By: Amy Rosenthal, My Pet’s Brace Practitioner

The Patient: Bentley, an 86-pound 7-year-old Doberman with a CCL tear in his right hind leg

Case of Interest: Bentley is an example of a typical patient that would be seen at our clinic. Bentley is an 86-pound 7-year-old Doberman. Bentley presented with a partial tear of his right CCL. Surgery was performed on Bentley’s left CCL three years earlier.

Diagnostic History: In 2015, Bentley injured his left CCL and underwent TTA surgery to repair the ligament. When Bentley injured his right CCL three years later, his owner decided to go the conservative management route of a brace versus surgery due to heart issues that had developed after the original surgery.

Bentley presented to our clinic in July of 2018 for a stifle brace for his right hind leg to aid in the healing of the rupture of his CCL. An evaluation of Bentley’s body condition and lifestyle was performed, and it was determined that he would benefit from a right rear stifle brace. An accurate cast was taken off his leg from hip to hock. A brace was constructed using the cast. The brace was made with medical-grade plastic and veterinary urethane knee joints. A week after the evaluation Bentley was fitted with his brace and adjustments were made as needed.

Bentley was given a restricted exercise regimen, which included no running, dog, or ball playing. Stairs were limited to 1 to 4 and if more than 4 were required then some help in the form of a sling under the hips was suggested. Leashed walks or walks in a restricted area were encouraged but limited to 2 or 3 walks a day at around 10 to 15 minutes each walk. These walks could be increased as his healing progressed. This limited exercise regimen was only required for the initial 3 to 4 months to allow time for healing. Afterward, he was gradually allowed to do more strenuous activities such as stairs and running.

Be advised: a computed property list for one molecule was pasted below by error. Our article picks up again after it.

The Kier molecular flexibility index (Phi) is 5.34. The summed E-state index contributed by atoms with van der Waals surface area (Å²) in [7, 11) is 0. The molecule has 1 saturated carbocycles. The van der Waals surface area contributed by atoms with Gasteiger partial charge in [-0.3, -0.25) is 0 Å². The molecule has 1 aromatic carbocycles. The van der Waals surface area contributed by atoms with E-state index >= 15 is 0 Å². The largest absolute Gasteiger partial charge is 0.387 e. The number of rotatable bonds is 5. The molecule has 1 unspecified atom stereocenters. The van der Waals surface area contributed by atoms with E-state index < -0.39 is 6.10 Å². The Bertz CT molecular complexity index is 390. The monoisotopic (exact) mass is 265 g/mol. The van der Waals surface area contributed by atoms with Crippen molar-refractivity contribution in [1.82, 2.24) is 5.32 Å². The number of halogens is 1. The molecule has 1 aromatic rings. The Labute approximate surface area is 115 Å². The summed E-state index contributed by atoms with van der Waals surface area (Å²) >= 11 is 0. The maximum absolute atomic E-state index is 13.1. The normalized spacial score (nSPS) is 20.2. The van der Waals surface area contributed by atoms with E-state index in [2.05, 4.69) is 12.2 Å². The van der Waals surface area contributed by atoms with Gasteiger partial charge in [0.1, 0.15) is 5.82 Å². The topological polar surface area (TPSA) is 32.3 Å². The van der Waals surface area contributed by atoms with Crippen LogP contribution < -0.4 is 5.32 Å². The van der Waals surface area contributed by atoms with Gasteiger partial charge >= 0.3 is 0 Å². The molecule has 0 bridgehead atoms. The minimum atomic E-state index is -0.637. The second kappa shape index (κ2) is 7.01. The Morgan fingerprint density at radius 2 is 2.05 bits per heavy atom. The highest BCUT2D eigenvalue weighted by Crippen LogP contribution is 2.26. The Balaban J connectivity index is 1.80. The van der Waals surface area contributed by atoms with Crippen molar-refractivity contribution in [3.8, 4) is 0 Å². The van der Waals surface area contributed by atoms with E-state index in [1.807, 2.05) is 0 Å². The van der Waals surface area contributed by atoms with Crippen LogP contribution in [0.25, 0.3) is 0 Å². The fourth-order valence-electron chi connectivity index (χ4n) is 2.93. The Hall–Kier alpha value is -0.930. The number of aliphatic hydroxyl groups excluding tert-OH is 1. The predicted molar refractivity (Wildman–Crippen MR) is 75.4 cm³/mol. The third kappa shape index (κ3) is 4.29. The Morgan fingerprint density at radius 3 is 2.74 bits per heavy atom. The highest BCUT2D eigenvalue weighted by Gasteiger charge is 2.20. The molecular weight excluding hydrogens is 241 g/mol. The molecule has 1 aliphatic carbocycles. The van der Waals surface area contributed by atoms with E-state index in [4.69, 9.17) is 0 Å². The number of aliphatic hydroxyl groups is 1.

Follow-Ups: Bentley was seen at approximately three weeks, three months, and four-month post-delivery. At each check-up appointment, his weight-bearing and walking were assessed and it was noted that he was doing well. Adjustments and maintenance were performed at each appointment. Bentley’s owners discontinued the use of the brace after nine months. Bentley’s weight-bearing increased and muscle mass returned to normal. Bentley’s owners were also instructed to continue to use the brace if the dog will undergo unusual strenuous activity or will experience unstable footing such as during winter snow/ice or on the sand.  Now he enjoys playtime with his doggie sibling brace-free.